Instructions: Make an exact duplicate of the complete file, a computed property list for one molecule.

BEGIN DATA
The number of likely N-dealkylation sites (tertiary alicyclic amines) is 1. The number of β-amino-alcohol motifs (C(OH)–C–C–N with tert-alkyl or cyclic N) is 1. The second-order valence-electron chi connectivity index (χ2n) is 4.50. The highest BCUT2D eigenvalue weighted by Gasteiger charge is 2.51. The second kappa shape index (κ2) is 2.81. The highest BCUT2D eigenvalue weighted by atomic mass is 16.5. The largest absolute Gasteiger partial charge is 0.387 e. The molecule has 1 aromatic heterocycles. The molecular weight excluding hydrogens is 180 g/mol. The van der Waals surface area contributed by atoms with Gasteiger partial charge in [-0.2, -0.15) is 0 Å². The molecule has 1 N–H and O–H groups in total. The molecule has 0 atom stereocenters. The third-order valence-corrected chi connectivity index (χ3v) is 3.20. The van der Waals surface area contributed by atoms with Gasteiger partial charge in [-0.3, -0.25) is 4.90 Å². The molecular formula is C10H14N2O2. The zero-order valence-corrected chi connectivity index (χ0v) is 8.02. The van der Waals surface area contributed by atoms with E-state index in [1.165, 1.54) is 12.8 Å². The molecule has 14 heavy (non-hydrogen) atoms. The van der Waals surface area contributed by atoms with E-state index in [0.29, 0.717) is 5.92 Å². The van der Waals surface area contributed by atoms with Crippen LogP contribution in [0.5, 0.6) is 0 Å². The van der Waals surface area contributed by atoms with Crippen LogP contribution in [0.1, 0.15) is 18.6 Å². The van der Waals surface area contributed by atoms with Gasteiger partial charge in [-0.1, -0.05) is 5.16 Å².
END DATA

The number of likely N-dealkylation sites (tertiary alicyclic amines) is 1. The number of β-amino-alcohol motifs (C(OH)–C–C–N with tert-alkyl or cyclic N) is 1. The second-order valence-electron chi connectivity index (χ2n) is 4.50. The highest BCUT2D eigenvalue weighted by Gasteiger charge is 2.51. The second kappa shape index (κ2) is 2.81. The highest BCUT2D eigenvalue weighted by atomic mass is 16.5. The largest absolute Gasteiger partial charge is 0.387 e. The molecule has 1 aromatic heterocycles. The molecular weight excluding hydrogens is 180 g/mol. The van der Waals surface area contributed by atoms with Gasteiger partial charge in [-0.2, -0.15) is 0 Å². The molecule has 1 N–H and O–H groups in total. The molecule has 0 atom stereocenters. The third-order valence-corrected chi connectivity index (χ3v) is 3.20. The van der Waals surface area contributed by atoms with Gasteiger partial charge in [-0.3, -0.25) is 4.90 Å². The molecular formula is C10H14N2O2. The zero-order valence-corrected chi connectivity index (χ0v) is 8.02. The van der Waals surface area contributed by atoms with E-state index in [1.165, 1.54) is 12.8 Å². The molecule has 14 heavy (non-hydrogen) atoms. The van der Waals surface area contributed by atoms with E-state index in [0.29, 0.717) is 5.92 Å². The van der Waals surface area contributed by atoms with Crippen LogP contribution in [0.5, 0.6) is 0 Å². The van der Waals surface area contributed by atoms with Crippen LogP contribution in [0.1, 0.15) is 18.6 Å². The van der Waals surface area contributed by atoms with Gasteiger partial charge in [-0.1, -0.05) is 5.16 Å².